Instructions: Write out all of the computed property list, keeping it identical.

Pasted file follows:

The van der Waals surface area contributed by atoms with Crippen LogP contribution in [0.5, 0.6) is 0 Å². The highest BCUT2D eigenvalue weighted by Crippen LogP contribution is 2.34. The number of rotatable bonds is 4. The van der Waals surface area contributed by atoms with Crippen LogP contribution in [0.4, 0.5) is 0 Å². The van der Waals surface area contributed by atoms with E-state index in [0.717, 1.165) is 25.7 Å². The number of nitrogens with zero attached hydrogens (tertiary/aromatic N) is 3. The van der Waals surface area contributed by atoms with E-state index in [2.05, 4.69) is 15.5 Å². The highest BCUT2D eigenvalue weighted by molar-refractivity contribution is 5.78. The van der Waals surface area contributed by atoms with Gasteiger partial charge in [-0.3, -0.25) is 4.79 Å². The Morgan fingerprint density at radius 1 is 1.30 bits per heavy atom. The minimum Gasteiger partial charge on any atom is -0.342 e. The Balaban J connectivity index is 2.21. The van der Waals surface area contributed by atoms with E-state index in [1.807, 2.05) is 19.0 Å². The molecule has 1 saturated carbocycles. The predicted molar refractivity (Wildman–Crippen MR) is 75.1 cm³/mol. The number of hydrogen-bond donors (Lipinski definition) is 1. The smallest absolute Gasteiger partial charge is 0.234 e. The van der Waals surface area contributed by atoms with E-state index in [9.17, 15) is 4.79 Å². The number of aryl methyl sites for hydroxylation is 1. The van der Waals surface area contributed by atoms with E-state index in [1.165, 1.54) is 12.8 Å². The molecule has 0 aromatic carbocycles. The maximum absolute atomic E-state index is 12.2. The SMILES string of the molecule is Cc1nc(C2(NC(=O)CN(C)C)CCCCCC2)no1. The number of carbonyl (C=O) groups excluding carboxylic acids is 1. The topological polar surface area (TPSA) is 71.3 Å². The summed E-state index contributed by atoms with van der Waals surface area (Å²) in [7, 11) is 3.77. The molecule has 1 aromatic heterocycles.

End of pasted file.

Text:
The van der Waals surface area contributed by atoms with Crippen LogP contribution in [0.5, 0.6) is 0 Å². The highest BCUT2D eigenvalue weighted by Crippen LogP contribution is 2.34. The number of rotatable bonds is 4. The van der Waals surface area contributed by atoms with Crippen LogP contribution in [0.4, 0.5) is 0 Å². The van der Waals surface area contributed by atoms with E-state index in [0.717, 1.165) is 25.7 Å². The number of nitrogens with zero attached hydrogens (tertiary/aromatic N) is 3. The van der Waals surface area contributed by atoms with E-state index in [2.05, 4.69) is 15.5 Å². The highest BCUT2D eigenvalue weighted by molar-refractivity contribution is 5.78. The van der Waals surface area contributed by atoms with Gasteiger partial charge in [-0.3, -0.25) is 4.79 Å². The Morgan fingerprint density at radius 1 is 1.30 bits per heavy atom. The minimum Gasteiger partial charge on any atom is -0.342 e. The Balaban J connectivity index is 2.21. The van der Waals surface area contributed by atoms with E-state index in [1.807, 2.05) is 19.0 Å². The molecule has 1 saturated carbocycles. The predicted molar refractivity (Wildman–Crippen MR) is 75.1 cm³/mol. The number of hydrogen-bond donors (Lipinski definition) is 1. The smallest absolute Gasteiger partial charge is 0.234 e. The van der Waals surface area contributed by atoms with E-state index in [9.17, 15) is 4.79 Å². The number of aryl methyl sites for hydroxylation is 1. The van der Waals surface area contributed by atoms with E-state index in [1.165, 1.54) is 12.8 Å². The molecule has 0 aromatic carbocycles. The maximum absolute atomic E-state index is 12.2. The SMILES string of the molecule is Cc1nc(C2(NC(=O)CN(C)C)CCCCCC2)no1. The number of carbonyl (C=O) groups excluding carboxylic acids is 1. The topological polar surface area (TPSA) is 71.3 Å². The summed E-state index contributed by atoms with van der Waals surface area (Å²) in [7, 11) is 3.77. The molecule has 1 aromatic heterocycles.